Now, once you are done kicking the tires and looking under the hood, you are ready to begin using this powerful product for your writing. First, download the template spreadsheet from my web site and save it to your Author folder, naming it something catchy like, MyDreams.xls or MyWriting.xls. If you’re boring, simply call it WritingTasks.xls.

If you are using Microsoft Office 2007, then it will want to create a file with the extension .xlsx. Feel free to permit the conversion, although I honestly haven’t seen any difference in the product from the previous version. Having worked at Microsoft for several years, I can assure you they release a new version of the tools every three years whether they have changed anything or not. Usually the changes are relatively superficial, like the new interface in 2007.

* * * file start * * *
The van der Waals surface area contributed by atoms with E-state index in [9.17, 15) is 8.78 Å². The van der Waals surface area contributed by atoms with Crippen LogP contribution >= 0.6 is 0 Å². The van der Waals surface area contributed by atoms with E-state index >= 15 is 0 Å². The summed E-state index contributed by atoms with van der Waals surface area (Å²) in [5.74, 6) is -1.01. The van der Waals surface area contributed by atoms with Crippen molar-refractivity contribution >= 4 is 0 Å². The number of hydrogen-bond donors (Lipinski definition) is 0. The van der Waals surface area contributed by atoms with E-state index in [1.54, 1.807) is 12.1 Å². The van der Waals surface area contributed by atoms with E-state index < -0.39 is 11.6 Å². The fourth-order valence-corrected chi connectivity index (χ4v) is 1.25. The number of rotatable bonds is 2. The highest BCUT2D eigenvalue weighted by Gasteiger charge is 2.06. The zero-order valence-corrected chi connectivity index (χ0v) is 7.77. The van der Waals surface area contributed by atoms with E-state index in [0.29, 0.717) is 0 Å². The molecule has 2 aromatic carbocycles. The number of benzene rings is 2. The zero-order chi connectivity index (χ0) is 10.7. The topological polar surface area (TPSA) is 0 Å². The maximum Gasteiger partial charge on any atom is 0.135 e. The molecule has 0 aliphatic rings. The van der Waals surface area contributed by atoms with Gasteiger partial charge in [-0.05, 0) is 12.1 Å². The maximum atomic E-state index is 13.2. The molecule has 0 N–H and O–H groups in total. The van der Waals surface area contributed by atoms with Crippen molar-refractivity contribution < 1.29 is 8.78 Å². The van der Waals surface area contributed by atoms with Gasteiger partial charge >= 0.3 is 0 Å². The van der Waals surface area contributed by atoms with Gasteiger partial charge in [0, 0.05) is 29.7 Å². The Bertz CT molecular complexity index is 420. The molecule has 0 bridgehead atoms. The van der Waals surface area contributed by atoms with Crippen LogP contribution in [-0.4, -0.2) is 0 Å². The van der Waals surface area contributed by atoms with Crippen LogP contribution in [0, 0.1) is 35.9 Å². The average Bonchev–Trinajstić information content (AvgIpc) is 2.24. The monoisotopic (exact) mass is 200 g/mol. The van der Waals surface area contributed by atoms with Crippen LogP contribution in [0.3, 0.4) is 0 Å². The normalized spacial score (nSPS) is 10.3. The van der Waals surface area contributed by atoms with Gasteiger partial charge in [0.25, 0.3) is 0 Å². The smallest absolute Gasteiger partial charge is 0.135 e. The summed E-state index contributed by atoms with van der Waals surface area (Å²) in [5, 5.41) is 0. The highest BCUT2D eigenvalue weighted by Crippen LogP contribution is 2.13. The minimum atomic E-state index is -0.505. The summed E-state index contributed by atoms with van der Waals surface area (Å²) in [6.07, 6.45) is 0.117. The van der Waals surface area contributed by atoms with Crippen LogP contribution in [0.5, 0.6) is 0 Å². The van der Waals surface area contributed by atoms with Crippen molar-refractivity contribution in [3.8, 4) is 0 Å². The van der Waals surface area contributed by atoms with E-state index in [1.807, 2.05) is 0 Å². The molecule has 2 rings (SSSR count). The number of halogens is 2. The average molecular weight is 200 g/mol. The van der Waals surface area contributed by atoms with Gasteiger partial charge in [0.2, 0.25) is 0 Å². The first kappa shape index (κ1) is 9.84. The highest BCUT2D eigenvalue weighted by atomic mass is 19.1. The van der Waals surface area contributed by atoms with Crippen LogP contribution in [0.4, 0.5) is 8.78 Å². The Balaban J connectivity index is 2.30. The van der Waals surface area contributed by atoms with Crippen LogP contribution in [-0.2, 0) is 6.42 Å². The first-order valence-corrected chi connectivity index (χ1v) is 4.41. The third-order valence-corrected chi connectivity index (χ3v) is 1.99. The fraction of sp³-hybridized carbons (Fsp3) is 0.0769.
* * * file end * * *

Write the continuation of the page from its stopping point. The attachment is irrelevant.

Start Microsoft Excel and load the template spreadsheet. Usually, you can simply double-click the file name in Windows Explorer and the program will automatically start and load the document. When done, you should see something like the following, depending on what version of Excel you are running.

Spreadsheet Template

Don’t be overwhelmed, but this spreadsheet contains more than just our task management. In fact, it is much more than that and a glass of milk! This spreadsheet encapsulates all the different processes I have discussed since starting this blog. On the bottom of the worksheet, yes, each page is called a worksheet, you will notice four (4) tabs titled: